It’s 21 years since the movie Girl Interrupted arrived on the big screen. But new research reveals a very literal version has been playing out in court houses across the land.
Perhaps it would be more accurately titled Very Senior Female Judge Interrupted and the script would follow a cringe-worthy predictable plot line in which women judges struggle to make their point as they are cut off – again and again – by male barristers. The script contains smidgen of balance – male judges also get interrupted by male barristers but about half as often – and usually in a highly deferential manner. As in “I apologise for interrupting, Your Honour”. The women judges just get steamrolled.
Male judges also get interrupted by male barristers, but only half as often – and usually in a highly deferential manner.
The journal paper by Amelia Loughland – to be published in the Melbourne University Law Review – is based transcripts of High Court full bench hearings from mid-2015 when the appointment of Michelle Gordon brought the number of female judges to a historic high – three of seven. It concludes when Susan Kiefel completed her first full year as Chief Justice – another notable landmark in gender equality in Australia.
The paper found, not only did women judges get interrupted twice as often as male judges, interruptions actually increased after Justice Kiefel became Chief Justice. So, while female judges received 54% of interruptions in 2015-16, following Justice Kiefel’s elevation the figure increased to 69% in 2017.
As Ms Lougland points out, if such behaviour happens to that degree in the highest court in the land, we can safely assume it rife in other institutions across the land.
“We know that unconscious bias is a thing, but to see it operating at this level suggests the extent to which it is happening in board rooms and in meetings and law schools,” says Ms Loughland, who graduated last year.
Adrienne Morton, president of Australian Women Lawyers, agrees but says most of it stems from unconscious bias.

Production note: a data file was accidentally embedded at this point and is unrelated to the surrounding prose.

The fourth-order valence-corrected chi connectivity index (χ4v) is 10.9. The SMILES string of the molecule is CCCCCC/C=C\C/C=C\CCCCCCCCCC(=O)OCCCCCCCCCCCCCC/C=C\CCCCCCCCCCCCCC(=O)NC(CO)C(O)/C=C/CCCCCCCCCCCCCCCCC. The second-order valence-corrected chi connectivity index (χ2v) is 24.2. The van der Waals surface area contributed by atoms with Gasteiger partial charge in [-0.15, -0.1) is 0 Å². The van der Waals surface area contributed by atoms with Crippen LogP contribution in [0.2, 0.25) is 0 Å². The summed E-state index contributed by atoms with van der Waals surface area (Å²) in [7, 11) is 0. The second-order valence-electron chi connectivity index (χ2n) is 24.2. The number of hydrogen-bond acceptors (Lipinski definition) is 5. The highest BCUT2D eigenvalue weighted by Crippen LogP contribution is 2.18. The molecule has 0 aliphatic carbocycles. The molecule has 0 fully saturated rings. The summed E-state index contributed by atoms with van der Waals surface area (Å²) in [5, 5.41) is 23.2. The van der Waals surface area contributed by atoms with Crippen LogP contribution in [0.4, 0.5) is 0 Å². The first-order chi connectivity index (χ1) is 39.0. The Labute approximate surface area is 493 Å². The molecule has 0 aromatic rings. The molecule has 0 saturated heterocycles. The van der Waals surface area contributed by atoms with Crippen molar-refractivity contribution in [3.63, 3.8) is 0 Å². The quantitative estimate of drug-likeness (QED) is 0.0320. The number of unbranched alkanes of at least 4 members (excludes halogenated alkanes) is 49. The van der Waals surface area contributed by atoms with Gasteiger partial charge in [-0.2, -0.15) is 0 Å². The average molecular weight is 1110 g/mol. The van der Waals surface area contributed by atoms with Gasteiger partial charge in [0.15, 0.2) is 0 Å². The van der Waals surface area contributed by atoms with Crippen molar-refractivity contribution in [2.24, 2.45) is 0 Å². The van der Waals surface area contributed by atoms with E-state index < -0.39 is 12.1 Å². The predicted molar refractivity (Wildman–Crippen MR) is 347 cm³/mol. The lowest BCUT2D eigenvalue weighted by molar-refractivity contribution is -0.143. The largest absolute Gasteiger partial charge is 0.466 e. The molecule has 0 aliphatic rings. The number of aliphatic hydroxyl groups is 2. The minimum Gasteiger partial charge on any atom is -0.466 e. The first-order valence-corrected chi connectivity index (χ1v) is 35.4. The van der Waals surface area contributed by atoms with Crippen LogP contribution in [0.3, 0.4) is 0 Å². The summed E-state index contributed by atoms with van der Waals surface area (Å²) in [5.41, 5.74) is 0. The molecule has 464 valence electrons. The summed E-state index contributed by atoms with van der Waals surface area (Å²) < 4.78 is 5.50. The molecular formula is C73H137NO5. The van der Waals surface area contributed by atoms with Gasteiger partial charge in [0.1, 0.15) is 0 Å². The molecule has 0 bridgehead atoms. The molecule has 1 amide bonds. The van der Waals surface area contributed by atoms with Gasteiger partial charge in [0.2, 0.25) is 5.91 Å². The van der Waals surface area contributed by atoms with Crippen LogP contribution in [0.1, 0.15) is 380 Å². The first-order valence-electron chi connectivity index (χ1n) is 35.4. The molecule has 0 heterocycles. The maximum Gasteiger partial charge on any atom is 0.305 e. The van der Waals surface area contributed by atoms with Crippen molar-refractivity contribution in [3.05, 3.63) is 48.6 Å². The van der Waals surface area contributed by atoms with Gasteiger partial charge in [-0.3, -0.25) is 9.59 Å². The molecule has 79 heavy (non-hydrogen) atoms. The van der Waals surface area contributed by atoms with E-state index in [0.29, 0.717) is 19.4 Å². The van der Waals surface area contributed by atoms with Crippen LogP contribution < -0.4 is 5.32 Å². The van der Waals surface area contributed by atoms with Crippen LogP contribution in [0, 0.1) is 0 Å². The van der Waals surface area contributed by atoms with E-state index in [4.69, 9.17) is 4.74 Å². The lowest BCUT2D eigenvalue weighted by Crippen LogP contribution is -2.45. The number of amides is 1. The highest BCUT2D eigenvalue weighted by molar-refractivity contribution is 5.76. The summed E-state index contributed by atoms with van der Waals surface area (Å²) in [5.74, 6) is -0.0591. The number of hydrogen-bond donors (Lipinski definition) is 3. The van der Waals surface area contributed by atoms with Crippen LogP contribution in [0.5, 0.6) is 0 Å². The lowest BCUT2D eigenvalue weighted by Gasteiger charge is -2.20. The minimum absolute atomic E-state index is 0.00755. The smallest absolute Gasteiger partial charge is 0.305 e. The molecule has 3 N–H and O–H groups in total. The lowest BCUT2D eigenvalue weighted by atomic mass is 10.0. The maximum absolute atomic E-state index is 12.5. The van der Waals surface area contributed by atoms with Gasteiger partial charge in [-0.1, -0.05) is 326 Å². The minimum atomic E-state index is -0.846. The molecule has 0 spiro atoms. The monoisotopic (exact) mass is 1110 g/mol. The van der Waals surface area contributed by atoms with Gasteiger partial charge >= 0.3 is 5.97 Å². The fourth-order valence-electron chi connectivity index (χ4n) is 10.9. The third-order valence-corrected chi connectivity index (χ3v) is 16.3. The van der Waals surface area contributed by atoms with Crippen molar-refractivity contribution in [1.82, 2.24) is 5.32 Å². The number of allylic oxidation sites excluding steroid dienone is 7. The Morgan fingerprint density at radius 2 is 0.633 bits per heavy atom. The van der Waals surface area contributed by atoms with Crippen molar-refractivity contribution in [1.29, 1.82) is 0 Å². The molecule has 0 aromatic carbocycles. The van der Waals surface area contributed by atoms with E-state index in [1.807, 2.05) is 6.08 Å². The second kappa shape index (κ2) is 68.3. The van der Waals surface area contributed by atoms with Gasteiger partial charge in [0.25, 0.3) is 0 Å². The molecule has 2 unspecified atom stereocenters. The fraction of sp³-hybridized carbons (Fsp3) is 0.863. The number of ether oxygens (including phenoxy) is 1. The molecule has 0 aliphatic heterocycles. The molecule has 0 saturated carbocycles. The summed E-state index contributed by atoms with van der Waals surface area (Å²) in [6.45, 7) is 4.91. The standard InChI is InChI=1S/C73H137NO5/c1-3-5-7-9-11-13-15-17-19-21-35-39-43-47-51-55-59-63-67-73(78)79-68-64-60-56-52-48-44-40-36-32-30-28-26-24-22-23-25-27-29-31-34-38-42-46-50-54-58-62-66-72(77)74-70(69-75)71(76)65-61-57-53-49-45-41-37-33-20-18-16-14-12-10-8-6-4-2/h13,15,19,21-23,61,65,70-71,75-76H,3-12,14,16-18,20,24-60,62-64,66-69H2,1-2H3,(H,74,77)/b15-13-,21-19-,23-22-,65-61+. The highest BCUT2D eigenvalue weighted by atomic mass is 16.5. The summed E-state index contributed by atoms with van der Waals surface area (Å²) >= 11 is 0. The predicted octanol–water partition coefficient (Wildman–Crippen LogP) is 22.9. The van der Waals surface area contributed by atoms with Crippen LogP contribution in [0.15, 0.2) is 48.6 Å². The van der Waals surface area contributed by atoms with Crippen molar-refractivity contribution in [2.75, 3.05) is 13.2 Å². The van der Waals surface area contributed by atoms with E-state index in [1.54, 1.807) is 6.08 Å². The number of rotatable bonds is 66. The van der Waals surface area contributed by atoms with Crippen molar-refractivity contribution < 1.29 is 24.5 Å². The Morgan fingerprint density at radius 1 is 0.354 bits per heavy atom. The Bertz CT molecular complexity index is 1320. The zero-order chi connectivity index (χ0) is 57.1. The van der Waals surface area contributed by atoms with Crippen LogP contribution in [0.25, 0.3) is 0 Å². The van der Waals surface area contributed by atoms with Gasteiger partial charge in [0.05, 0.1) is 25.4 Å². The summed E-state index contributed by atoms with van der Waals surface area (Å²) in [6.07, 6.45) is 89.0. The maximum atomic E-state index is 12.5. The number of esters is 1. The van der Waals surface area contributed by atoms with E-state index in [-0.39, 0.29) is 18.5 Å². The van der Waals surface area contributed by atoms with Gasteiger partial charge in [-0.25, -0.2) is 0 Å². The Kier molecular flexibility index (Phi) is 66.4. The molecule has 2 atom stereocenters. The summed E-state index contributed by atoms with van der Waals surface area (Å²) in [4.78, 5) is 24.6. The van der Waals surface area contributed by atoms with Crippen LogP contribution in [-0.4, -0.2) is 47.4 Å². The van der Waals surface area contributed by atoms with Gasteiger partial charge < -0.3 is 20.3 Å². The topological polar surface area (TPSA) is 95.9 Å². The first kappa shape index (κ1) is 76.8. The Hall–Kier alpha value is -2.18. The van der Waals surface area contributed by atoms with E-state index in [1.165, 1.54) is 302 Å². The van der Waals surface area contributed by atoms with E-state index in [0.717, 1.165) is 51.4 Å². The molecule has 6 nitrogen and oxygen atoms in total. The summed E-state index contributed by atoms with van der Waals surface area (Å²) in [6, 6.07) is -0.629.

“I was honestly surprised at the rate of interruptions and the fact it had increased under Chief Justice Kiefel. But I was not in the least surprised that women judges are interrupted more often than their male colleagues. The pattern of interrupting behaviour is universal; I was just surprised at how marked it was,” Ms Morton said.
“I doubt most of it is deliberate, although I wouldn’t be surprised if some advocates have a strategy by which they consciously go harder because the judge is a woman.”
One is that women judges might be more voluble – more talkative – than their male counterparts allowing more time for interruption.
In her paper, Ms Loughland canvases various theories in search of an explanation. One is that women judges might be more voluble – more talkative – than their male counterparts allowing more time for interruption. After all, there was a myth doing the rounds a few years ago that argued women spoke, on average, 20,000 words a day, compared to men’s much more economical 7000 words.
But no. Ms Loughland’s analysis showed female judges spoke no more and no less than male judges, so it can’t be put down to mere quantity of words.
So, is it seniority – or lack thereof? No. Not that. Obviously.
Maybe, it’s the way women speak – their cadence, inflection and modulation of language – which make them more amendable to interruption? Nope.
“While female High Court Justices did not demonstrate the speech characteristics typically associated with their gender, this does not necessarily prove they are ‘honorary men’ who have imbibed the authority of the masculine register,” Ms Loughland writes.
She notes that since most judges – whether male or female – may adopt a similar way of speaking, we could assume they would all be interrupted to a similar degree. But that is not the case.
So does the answer lie in “gendered conversational norms”? Or the fact (empirically proven) that when men are conversing with women they “speak more and for longer, monopolise the conversation and are more likely to interrupt or cut off their female partner”. As Ms Loughland says, it would be reasonable to assume that these social norms would be rendered irrelevant in a court room – particularly the High Court – where formality, hierarchy, tradition and ceremony are powerful drivers of proceedings.
But not so. Female judges were subjected to “the same dominating behaviours in oral argument that they could expect in everyday conversation with men”.
Tangentially, the paper raises another important issue – the rarity of senior female barristers and advocates who appear before the High Court. They are so few in the study as to be “statistically insignificant”. If it wasn’t for Kirsten Walker, Solicitor-General for Victoria, women – other than the female judges themselves – are almost totally absent in the most important cases, except for in supporting roles.
“Across the two and a half years I examined, there was only one case before the full bench where there were two lead female senior counsel,” Ms Loughland says.